Social media: Listen less and sell more

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Your brand may have a lot of Facebook fans and Twitter followers, but chances are your social media marketing methods aren't working that well to drive what really matters: sales. In 2010, you need to move beyond using social media to create buzz and actually get consumers to buy.

Social media in 2009 was all about engagement. Marketers large and small jumped onto Facebook, Twitter, YouTube, and other social channels in a rush to amass as many "fans" for their brands as possible. The hope was -- and it worked to a large extent for many marketers -- to create brand advocates who would spread your messages virally to their friends online. But while social media is great for creating buzz, many marketers are beginning to realize that is doesn't -- and shouldn't -- stop there. Social media is also a great direct marketing channel that drives valuable sales.

Save the date! For more social media marketing best practices, attend ad:tech San Francisco, April 19-21. Click here to learn more.

In 2010, more and more brands will find ways to use social marketing to move the sales needle -- driving people to not just talk about their brands, but to make purchases through the social channel. And that move will necessitate a whole new crop of analytics tools that enable marketers to measure with precision how social media activity about their brand impacts not just brand engagement, but conversion. Instead of just relying on buzz monitoring tools to see who is talking about their brand and what they're saying, marketers now need sophisticated analytics tools (a list of these tools is provided at end of this article) that show which word-of-mouth conversations result in bottom-line sales and why.

This year, marketers will move beyond listening to start selling.

For marketers, there are ways to make this transition fairly easily. The trick is to not succumb to the temptation to just start spamming your fan base with hundreds of discounts and offers, but to instead take the time to analyze trends across your social programs to find out exactly what people want -- and then deliver relevant, timely promotions. Provided you don't come on too strong, consumers are more than happy to receive promotional offers via social channels. In fact, many people have had enough of being "friends" with your brand, now they want deals!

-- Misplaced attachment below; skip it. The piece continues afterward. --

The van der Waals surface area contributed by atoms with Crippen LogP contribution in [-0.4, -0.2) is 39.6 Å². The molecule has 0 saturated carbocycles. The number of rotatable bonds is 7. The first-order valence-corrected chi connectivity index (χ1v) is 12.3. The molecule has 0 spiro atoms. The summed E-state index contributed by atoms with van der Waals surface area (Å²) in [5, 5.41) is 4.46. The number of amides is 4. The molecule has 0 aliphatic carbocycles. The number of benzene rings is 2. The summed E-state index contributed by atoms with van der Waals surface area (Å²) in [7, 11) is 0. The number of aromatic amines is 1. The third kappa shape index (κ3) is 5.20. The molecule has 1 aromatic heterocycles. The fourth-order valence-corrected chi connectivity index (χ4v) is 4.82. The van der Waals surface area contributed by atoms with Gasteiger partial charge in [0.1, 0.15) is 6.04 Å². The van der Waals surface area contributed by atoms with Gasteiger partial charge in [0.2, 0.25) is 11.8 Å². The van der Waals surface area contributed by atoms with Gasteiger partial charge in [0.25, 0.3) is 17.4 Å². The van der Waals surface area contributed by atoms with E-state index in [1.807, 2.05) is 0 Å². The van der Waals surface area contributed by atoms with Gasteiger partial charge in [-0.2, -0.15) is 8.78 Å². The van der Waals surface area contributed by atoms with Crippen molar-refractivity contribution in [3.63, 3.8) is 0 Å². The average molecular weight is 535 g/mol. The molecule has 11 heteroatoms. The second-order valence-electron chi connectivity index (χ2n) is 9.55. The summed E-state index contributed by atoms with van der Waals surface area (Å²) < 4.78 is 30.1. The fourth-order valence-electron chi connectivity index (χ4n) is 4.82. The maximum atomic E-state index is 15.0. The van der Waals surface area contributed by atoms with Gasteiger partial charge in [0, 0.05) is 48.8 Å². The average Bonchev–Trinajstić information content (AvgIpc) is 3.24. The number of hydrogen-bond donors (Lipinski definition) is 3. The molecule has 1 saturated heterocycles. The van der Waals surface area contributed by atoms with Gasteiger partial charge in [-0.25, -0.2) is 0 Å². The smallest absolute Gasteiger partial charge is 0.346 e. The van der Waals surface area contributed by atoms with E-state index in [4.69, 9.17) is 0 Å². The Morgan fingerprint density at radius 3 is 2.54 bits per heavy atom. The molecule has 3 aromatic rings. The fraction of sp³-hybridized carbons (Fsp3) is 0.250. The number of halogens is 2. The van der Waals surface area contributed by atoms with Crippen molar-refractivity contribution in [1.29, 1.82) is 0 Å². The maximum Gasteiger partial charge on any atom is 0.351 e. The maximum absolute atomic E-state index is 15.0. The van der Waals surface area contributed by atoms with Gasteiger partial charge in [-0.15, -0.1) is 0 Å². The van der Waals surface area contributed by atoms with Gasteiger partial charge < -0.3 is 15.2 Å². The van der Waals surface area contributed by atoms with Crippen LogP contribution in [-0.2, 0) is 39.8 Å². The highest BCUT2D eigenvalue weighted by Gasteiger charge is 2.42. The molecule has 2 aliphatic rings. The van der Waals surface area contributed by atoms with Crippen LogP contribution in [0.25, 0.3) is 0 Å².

Recent research from Razorfish found that promotions and discounts were primary drivers of "friending" a brand for more than a third of social networking users and 44 percent of Twitter users. What's more, 79 percent of women say using social networks to research products and services is important to them, while 64 percent said the same thing about finding discounts, according to research from ShesConnected.com.

The balance you need to strike is to not send out too many promotions -- or your followers will feel "marketed at" -- but not to be too stingy either. If you don't make it worth people's while to friend your brand by offering enticing deals just for them, then they'll likely get frustrated and stop following you. Remember, most people really don't want to be your friend, they just want deals -- and to feel rewarded for being loyal to your brand.

Here are some proven best practices to transform your social media programs from a brand-building exercise into a sales-building channel.

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Comments

joseph nese
joseph nese February 5, 2010 at 10:46 AM

I would like to learn more about utilizing Social media to grow my business. The article was an excellent read.